Scientific Name: Agriocnemis minima
Common Name: NA
As mentioned in my previous posts, I have encountered and taken photos of adult male and various forms of female form from the very young to full adult and the aged. On October 2015, I have come across a very attractive sub-adult female. From the physical appearance, this female is very much the same in size and colour as the full adult female, except that the colour on the thorax is more yellowish and the two stripes at the synthorax are yellow.
This female individual was found near the edge of the forest’s wetland. Sadly, this female was preyed by a robber-fly after I had taken most of my shots.
This small midget has largely been overlooked by observers as they are so tiny. It is hope that they will permanently make this patch of wetland their home.
Scientific Name: Agriocnemis minima
Common Name: NA
Agriocnemis minima is a tiny and unrecorded species of damselfly that is only recently being discovered in Singapore. I have taken shots of males and young and aged females at a freshwater swamp in the Western part of Singapore.
The adult female has eluded me until very recently when I bumped into this female. After doing some research on the internet, it became apparent to me that this individual should be the adult female form of this species. It is very rare and I have only seen one individual of this form.
The eyes are brown on top and green below. It has yellow pterostigmata, and has yellow stripes on the synthorax. The sides of the thorax and abdomen are green and the dorsal side of the abdomen is black.
This species prefer to be in the open, grassy areas at the edge of the flooded wetland. It is probably the tiniest species of damselfly in Singapore with the abdomen plus appendages measuring just 14.5mm.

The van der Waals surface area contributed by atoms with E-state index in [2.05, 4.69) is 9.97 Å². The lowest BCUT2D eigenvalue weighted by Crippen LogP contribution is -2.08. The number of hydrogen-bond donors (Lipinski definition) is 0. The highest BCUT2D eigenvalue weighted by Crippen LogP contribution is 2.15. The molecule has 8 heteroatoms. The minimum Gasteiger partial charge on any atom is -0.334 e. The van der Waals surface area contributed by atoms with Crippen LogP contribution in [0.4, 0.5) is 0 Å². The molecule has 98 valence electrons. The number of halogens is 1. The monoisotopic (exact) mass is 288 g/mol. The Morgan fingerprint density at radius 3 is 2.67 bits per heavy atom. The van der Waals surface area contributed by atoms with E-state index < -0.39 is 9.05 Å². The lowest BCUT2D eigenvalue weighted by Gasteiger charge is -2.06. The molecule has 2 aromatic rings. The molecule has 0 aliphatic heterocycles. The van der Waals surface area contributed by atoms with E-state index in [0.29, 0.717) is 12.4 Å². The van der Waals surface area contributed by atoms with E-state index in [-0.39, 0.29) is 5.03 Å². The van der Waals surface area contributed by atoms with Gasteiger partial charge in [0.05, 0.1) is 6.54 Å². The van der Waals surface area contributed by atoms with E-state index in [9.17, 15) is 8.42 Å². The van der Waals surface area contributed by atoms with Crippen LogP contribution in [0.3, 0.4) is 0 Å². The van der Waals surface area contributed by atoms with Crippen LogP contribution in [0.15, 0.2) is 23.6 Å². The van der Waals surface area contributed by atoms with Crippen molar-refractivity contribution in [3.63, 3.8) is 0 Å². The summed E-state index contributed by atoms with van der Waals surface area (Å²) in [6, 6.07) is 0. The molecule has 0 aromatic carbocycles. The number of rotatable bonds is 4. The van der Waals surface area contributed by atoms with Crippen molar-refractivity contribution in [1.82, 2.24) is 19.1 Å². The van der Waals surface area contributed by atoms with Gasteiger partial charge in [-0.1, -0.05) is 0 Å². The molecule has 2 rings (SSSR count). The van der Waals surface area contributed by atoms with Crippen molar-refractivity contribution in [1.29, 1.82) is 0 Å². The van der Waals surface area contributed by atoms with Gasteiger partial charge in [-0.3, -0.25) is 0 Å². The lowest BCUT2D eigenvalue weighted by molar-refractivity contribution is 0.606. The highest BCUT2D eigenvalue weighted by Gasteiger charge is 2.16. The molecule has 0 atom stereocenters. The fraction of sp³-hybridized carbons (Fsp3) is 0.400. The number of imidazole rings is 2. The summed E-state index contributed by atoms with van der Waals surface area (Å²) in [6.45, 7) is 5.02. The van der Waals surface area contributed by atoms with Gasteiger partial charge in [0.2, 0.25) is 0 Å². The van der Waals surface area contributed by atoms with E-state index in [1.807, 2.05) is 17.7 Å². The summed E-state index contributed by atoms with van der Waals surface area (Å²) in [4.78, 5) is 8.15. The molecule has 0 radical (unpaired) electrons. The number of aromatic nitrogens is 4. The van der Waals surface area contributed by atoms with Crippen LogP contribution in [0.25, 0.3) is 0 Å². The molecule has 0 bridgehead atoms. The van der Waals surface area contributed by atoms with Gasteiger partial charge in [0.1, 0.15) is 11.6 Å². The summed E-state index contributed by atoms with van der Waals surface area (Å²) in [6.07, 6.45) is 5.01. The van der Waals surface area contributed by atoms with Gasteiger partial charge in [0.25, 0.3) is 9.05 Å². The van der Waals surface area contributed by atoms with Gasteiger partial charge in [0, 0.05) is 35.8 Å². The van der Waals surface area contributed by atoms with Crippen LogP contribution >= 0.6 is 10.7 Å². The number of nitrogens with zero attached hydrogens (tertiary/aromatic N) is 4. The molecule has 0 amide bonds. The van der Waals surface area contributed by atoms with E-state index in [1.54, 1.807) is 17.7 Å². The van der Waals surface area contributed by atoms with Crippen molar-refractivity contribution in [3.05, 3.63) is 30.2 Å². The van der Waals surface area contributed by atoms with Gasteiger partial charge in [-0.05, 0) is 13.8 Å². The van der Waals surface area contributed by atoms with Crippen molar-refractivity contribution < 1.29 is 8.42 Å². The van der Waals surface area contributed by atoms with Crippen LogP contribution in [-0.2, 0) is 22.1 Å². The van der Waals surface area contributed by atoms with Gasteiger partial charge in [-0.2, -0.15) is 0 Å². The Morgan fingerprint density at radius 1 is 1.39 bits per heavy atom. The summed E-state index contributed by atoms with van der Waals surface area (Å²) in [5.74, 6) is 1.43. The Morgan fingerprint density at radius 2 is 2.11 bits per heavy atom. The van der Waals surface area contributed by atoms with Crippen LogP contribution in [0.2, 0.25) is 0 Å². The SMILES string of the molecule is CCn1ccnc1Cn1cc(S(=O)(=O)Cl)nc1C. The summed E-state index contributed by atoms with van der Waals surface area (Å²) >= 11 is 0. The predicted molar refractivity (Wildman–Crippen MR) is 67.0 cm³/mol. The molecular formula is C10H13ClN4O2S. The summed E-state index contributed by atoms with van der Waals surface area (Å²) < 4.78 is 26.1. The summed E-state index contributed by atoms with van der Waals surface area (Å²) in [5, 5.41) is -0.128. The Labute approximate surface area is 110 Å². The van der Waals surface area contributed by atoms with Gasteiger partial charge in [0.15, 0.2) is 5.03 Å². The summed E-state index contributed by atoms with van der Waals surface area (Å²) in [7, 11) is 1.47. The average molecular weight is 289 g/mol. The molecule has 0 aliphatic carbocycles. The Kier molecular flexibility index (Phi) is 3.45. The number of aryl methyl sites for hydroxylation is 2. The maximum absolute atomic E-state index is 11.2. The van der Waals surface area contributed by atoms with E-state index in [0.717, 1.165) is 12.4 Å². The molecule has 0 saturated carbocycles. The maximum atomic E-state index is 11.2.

Scientific Name: Pericnemis stictica
Common Name: Dryad
This is a large and distinctive damselfly that lives and breeds in the dense understorey of the Central Catchment Nature Reserve and Bukit Timah Nature Reserve. In fact, it is the largest of it’s family in South-East Asia.
In Singapore, it is mentioned that it has been recorded only once or twice a year in the past six years. It is primarily found in very dense vegetation in the forests. It mainly breeds in water-filled tree holes, buttress pans, bamboo stumps.
I have personally witnessed this species in the primary and secondary forests in Singapore, such as Upper Pierce Reservoir, Bukit Timah Nature Reserve and Chestnut Avenue forest.
This species has very long abdomen. The sides of the thorax is yellowish green, and the dorsum is dark. The eyes are green and the legs are yellow. Male has dark brown pterostigma, whilst female has white pterostigma. Female in general is larger and more robust.
Onychargia atrocyana is a very widely distributed damselfly species. It is distributed throughout South-East Asia, India and China. In Singapore, this species is uncommon and found mainly in densely vegetated and leafy-bottomed pools, marshes in swampy forested areas. I have personally come across this species at Chestnut avenue biking trail and the densely forested area in Mandai.
As this species breeds in leafy pools and marshes, it is often seen mating in tandem in these habitats.
Both males and females are stoutly built with short abdomen and long legs. Older males are blackish with hues of purple on the thorax. Young males have thick light yellowish stripes on the sides of the thorax.
Females thorax are also dark with two yellowish stripes on the dorsum. The abdomen is dark on the dorsal side and yellowish on the ventral side.
Family: Coenagrionidae Scientific Name: Archibasis rebeccae Common Name: Rebecca’s Sprite
Archibasis rebeccae is a very rare damselfly species that has been recorded only once in Singapore in the Central Catchment Nature Reserve on 2009. This species appears to be endemic to Peninsular Malaysia and Singapore. It occurs in lowland primary forests and streams.
This individual was taken on a trip to MacRitchie Reservoir’s forest in 2013. It was found along a quiet trail along Sime forest.
Male of this species are lighter blue. The appearance is very similar to A. melanocyana, and A. incisura. Segments 8 and 9 of the abdomen are blue. There are tiny blue spots on the dorsum of segment 10 of the abdomen. The superior appendages are strongly clubbed.
There is an interesting article about this species by Robin Ngiam.
It is frustratingly difficult to identify this species of damselfly. I hope my Id is correct.